The eurozone’s economy expanded by only 0.1% during the fourth quarter of 2019, dragged down by the impact of global trade tension. Investor sentiment was boosted by the news that the US and China had signed their “Phase One” trade deal, but optimism was quickly suppressed by mounting concerns over the spread of the coronavirus
- France’s and Italy’s economies contracted in Q4 2019
- The ECB may decide to change its inflation target
- Optimism picked up in Germany
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The eurozone’s economy expanded by only 0.1% during the fourth quarter of 2019, dragged down by the impact of global trade tensions caused by the longstanding conflict between the US and China. Investor sentiment was boosted during January by the news that the two countries had signed their “Phase One” trade deal, but optimism was quickly suppressed by mounting concerns over the spread of the coronavirus and the potential impact on the global economy. The Dax Index fell by 2% during January, while the CAC 40 Index declined by 2.9%.
“How we measure inflation is clearly something that we need to look at” (ECB President Christine Lagarde)
Having grown by 0.3% during the third quarter, France’s economy contracted by 0.1% in the fourth quarter, dampened by weak export activity and the impact of companies running down their inventories. Meanwhile, Italy’s economy shrank by 0.3% during the period as companies unwound their inventories.
Although the annualised rate of inflation in the eurozone rose from 1% in November to 1.3% in December – achieving its highest level since June 2019 – it remains significantly lower than the European Central Bank’s (ECB’s) target rate of below but close to 2%. The ECB commenced a review of its monetary policy strategy, raising speculation that its inflation target might be changed. ECB President Christine Lagarde said: “How we measure inflation is clearly something that we need to look at”. The central bank is widely expected to leave its current monetary policy stance unchanged until the review has been concluded.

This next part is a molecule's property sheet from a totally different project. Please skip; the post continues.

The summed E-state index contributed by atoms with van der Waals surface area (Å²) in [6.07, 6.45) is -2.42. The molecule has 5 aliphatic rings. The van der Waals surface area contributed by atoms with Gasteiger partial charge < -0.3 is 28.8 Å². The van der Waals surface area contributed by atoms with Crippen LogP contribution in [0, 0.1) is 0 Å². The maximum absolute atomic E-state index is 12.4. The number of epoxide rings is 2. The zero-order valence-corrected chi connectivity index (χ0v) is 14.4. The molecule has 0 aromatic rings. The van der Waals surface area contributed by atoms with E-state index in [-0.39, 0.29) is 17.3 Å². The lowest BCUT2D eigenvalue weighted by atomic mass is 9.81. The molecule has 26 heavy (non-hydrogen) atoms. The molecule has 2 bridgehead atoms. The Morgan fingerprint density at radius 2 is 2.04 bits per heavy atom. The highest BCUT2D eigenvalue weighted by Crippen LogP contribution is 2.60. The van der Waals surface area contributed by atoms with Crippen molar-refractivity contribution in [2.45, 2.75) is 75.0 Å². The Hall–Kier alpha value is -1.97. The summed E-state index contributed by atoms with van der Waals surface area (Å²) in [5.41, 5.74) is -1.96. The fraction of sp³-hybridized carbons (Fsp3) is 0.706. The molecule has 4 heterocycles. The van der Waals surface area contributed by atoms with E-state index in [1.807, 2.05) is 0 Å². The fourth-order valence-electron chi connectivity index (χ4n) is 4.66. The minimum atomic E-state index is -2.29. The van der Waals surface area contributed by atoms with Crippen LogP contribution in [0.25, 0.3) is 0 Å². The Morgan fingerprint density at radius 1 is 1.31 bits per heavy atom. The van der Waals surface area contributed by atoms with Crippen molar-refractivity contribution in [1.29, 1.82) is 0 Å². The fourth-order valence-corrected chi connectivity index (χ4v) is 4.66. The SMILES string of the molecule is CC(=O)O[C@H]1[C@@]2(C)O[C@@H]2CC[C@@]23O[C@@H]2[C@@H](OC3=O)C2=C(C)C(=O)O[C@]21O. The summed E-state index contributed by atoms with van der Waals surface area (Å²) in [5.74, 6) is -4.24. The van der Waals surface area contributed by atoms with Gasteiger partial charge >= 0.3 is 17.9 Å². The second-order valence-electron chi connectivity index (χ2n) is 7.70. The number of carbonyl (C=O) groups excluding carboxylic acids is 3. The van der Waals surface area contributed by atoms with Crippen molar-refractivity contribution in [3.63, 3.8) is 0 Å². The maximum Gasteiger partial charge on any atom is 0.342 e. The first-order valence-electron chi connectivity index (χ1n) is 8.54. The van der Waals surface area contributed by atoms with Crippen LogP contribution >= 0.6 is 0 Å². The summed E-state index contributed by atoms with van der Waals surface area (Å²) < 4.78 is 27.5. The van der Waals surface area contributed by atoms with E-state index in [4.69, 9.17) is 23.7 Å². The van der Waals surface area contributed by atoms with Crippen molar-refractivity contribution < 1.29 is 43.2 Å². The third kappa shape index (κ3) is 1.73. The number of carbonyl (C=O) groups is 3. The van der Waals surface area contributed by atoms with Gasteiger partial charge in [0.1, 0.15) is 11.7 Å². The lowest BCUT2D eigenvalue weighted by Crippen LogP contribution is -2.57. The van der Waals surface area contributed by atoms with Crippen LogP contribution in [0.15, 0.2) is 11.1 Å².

The International Monetary Fund (IMF) expects the eurozone’s economic growth to pick this year, albeit at a slightly slower rate than previously predicted. Following growth of 1.2% last year, the IMF trimmed its forecast for 2020 from 1.4% to 1.3%, and also downgraded its forecast for Germany’s expansion this year from 1.2% to 1 1%, citing weakness in the country’s manufacturing sector.
Germany’s economy expanded by 0.6% during 2019, representing its lowest calendar-year growth rate since 2013. Growth was supported by household spending, and industrial production was dragged down by low output from the automotive sector. Although exports increased, they rose more slowly than in previous years. During November, exports fell at an annualised rate of 2.9%, and imports fell by 1.6%. The ZEW Indicator of economic sentiment suggested that optimism amongst German investors had improved to its highest level since July 2015, buoyed by thawing trade relations between the US and China.
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